Gary "provided a fresh perspective, where he applied classroom learning with his personal experiences to enhance our company's performance in the e-commerce segment as well as operational efficiencies," said Icebox founder Bebe Goodrich. Just two weeks into his time with Icebox, Khodanian was offered a job running the startup's e-commerce division. "He will essentially start a business from the ground up and measure success and his impact," Goodrich said.



Meet some of the student CEOs and UAB iLab Fellows below:



Jordan Ricks

Jordan Ricks

Company: Mixed Reality (MR) Football

Ricks, who graduated from UAB in fall 2015 with a bachelor’s degree in communications management, is looking to shake up the game of football. He played defensive back for the Blazers in 2014 before an injury sent him to the sidelines. After surgery and rehab, he hopes to be back on the field for the team’s highly anticipated return in 2017. In the meantime, he is a graduate assistant with UAB Football and is pursuing his business idea: Mixed Reality Football.

“Injuries happen a lot in practice,” Ricks said. “Someone can step on your ankle and you’ll be out four or five weeks with a sprain.” Ricks is developing a system that combines virtual reality with plain old reality to safely teach athletes everything from fundamentals to elaborate game plans.

The system will be built around Microsoft’s location-aware Hololens, a self-contained device that allows the wearer to move around in the real world, while interacting with a digital world projected from the unit. “We want to ‘gamify’ on-field activities, and incorporate biofeedback as well,” Ricks said.

The system could be used to teach youth football players the proper way to tackle, for instance. It could also extend learning opportunities for higher-level athletes. “Coaches could send players the new package for next week’s game, and they can go through it by themselves,” Ricks said.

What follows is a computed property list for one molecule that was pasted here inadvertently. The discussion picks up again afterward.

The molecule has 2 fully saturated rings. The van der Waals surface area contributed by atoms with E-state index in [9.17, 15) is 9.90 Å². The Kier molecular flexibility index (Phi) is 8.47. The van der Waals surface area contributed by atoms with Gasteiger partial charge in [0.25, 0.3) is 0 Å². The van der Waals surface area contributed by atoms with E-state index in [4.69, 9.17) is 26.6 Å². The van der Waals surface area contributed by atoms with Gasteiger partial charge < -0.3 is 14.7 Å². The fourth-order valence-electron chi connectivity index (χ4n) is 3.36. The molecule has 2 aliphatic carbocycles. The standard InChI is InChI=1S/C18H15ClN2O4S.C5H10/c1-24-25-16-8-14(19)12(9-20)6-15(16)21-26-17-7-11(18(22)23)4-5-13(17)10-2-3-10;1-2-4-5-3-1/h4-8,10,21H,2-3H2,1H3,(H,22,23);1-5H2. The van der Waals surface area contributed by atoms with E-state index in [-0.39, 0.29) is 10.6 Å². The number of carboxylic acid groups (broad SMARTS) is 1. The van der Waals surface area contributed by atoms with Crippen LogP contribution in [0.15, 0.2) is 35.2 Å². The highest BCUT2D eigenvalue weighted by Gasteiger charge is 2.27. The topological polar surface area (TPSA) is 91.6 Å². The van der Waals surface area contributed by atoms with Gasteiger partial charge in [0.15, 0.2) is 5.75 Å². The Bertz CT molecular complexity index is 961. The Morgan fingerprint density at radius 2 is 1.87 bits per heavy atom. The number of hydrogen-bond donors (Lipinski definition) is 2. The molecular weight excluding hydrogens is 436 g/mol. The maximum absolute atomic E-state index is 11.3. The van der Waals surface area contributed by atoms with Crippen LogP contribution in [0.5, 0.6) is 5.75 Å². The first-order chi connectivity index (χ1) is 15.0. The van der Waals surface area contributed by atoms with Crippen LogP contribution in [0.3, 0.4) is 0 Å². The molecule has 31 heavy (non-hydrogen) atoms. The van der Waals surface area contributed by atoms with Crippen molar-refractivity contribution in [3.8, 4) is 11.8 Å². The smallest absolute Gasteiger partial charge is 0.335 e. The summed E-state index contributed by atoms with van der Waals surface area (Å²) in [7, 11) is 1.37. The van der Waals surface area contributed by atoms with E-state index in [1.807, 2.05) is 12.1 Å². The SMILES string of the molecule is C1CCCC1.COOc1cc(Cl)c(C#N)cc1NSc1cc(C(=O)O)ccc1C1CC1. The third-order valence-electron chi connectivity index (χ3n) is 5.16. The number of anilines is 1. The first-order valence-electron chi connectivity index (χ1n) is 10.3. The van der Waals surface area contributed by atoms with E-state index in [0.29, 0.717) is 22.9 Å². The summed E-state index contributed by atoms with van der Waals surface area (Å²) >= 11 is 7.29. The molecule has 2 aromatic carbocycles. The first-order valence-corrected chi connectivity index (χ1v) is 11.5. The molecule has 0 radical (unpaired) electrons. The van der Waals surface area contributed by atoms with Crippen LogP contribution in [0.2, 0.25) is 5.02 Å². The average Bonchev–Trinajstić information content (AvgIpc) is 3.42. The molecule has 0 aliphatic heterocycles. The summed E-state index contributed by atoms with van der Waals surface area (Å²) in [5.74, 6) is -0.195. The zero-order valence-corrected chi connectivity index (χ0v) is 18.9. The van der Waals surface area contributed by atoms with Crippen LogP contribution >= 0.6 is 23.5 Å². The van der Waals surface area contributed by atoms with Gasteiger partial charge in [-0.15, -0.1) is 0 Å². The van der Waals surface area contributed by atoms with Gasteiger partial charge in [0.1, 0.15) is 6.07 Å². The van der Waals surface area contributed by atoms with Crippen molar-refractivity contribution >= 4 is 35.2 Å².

daniel sanabria

Daniel Sanabria

Company: Sigma93 Capital Management LLC

Sanabria graduated from UAB with a bachelor’s degree in economics in 2004 and went on to become a trader at Birmingham’s Theta Holdings LLC before returning to school to earn an MBA from the Collat School of Business in fall 2015.

Sanabria developed an idea for an innovative futures trading strategy and he and a team from the School of Business used it to win second place out of 503 teams (and first among U.S. universities) in the 2015 CME Group Trading Challenge.

Sanabria’s trading strategy “looks at changes in the volatility regime of precious metal, energy and agricultural commodities,” he said. “The model uses a series of proprietary indicators to forecast future price direction based on trading volatility over the preceding three days, and is designed to directionally trade futures while managing risk on a systematic basis. The trading program capitalizes on both, intraday market volatility and longer term market movements. Trade signals and risk controls are generated based on historical statistical data.” 

“I used our accomplishment in the CME Group Trading Challenge as a source of inspiration to finally go out on my own and develop this strategy,” Sanabria said. “I met with Kathleen in June of last year, and she’s been just instrumental. I started out with $125,000, and right now we have over a million dollars of capital trading under this strategy. So far we’ve been able to substantially outperform our benchmarks.”